Warm calling for the win

Jul 16, 2023 | Business Development, Sales

BD in 2023, is it all AI and robots then?

So here we are in the second half of the year. What kind of BD world are we living in these days? 

Well, 2023 is definitely an interesting vintage. The home vs office debate rages on, data scraping is rampant, we are all deluged by outbound email sequences, LinkedIn pitch slaps are getting out of control and everything is apparently powered by AI and ML. 

With all that going on, it can feel more than a little daunting. 

Tom Boston on point, as per

Where does it leave us BD people?

I believe that the basics tenets of good practice in BD are largely unchanged. Channels and tactics evolve, but a good focus on client need, brand positioning and opportunity qualification remain core.

Moreover, I believe some tactics have fallen out of favour, have gone full circle and are now under-utilised. And right now, it is the phone.

In 2023, I believe the phone is becoming a more useful tool again in B2B business development outreach.


In a world of automation, why so analogue?

Why do I believe the phone has steadily become more useful in recent months? Put simply, not many people are doing it and of those, not all of them are doing it well.

Set that against the backdrop of what IS happening in the market right now. The norm is for visible people in companies receiving a daily battering from outreach in nearly every sector. The oft quoted figure is an average of 121 emails per day in a business mailbox. The stat is a few years old now and I think it’s fair to assume for 2023 the number is higher.

Not only is the volume up but the quality is down. So much of it now is automated, mass spray and pray, and frankly sucks. I’ve started getting LinkedIn emails promising ChatGPT powered outbound sequencing messaging – GAH.

So, we’ve got a lot of outbound hiding behind the automated written word. Email is in trouble right now. Dark social and async communication tools mean email is no longer the only game in town. I spend less time on email and more and more time on Slack, Teams chat or communicating via Whatsapp DM’s.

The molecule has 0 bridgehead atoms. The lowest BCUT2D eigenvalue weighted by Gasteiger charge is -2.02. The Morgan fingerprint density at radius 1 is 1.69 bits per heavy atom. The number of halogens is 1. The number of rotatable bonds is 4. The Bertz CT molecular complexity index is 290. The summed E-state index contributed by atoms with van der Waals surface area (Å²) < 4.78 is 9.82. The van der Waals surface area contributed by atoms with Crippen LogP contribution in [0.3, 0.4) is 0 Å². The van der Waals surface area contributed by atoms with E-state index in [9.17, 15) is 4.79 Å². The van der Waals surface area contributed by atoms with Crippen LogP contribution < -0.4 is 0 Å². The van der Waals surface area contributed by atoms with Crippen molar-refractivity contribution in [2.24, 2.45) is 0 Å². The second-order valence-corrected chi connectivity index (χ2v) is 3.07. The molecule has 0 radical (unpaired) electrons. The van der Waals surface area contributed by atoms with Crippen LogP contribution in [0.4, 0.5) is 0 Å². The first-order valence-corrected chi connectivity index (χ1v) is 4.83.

LinkedIn as an outbound can have its place but needs to be used oh so very carefully. The degree of relevance needs to be super high. Otherwise it’s just yet another connection request that either comes across as overly pushy OR it is a pitch slap. No-one likes a pitch slap. And don’t get me started on Inmail – just don’t.

LinkedIn comes into its own as part of an inbound approach. The real value takes time to cultivate. Build a personal brand, take part in industry conversations, share ideas, be helpful and then people connect to you because they see you are a potential resource for either now or in the future. That’s how to make BD gains from LinkedIn.

Warm calling for the win

Is it time to look again at the good old phone?

To be clear, we’re not talking about bad cold calling. The withheld or random international number, the delay on connection, the babble in the background and then the scripted pitch about some generic business widget or something even more obtuse like a business survey (usually a thinly veiled pitch for IT outsourcing of some sort). It’s generic, it’s not relevant, my data has clearly been scraped and the call always ends with me (politely, I promise) asking to be removed from the list. Upon asking for this the next move is always to get cut off. Click, brrrrr. Probably to be called again a few days later. Sigh.

But it doesn’t need to be like this. What do you mean Stu? I’ve never called this person. It’s cold. 

Well, not necessarily my friends.

No call needs to be absolutely cold. There can always be a reason for the call, giving it that little bit of legitimacy to rise above the masses and giving the conversation some foundation to grow.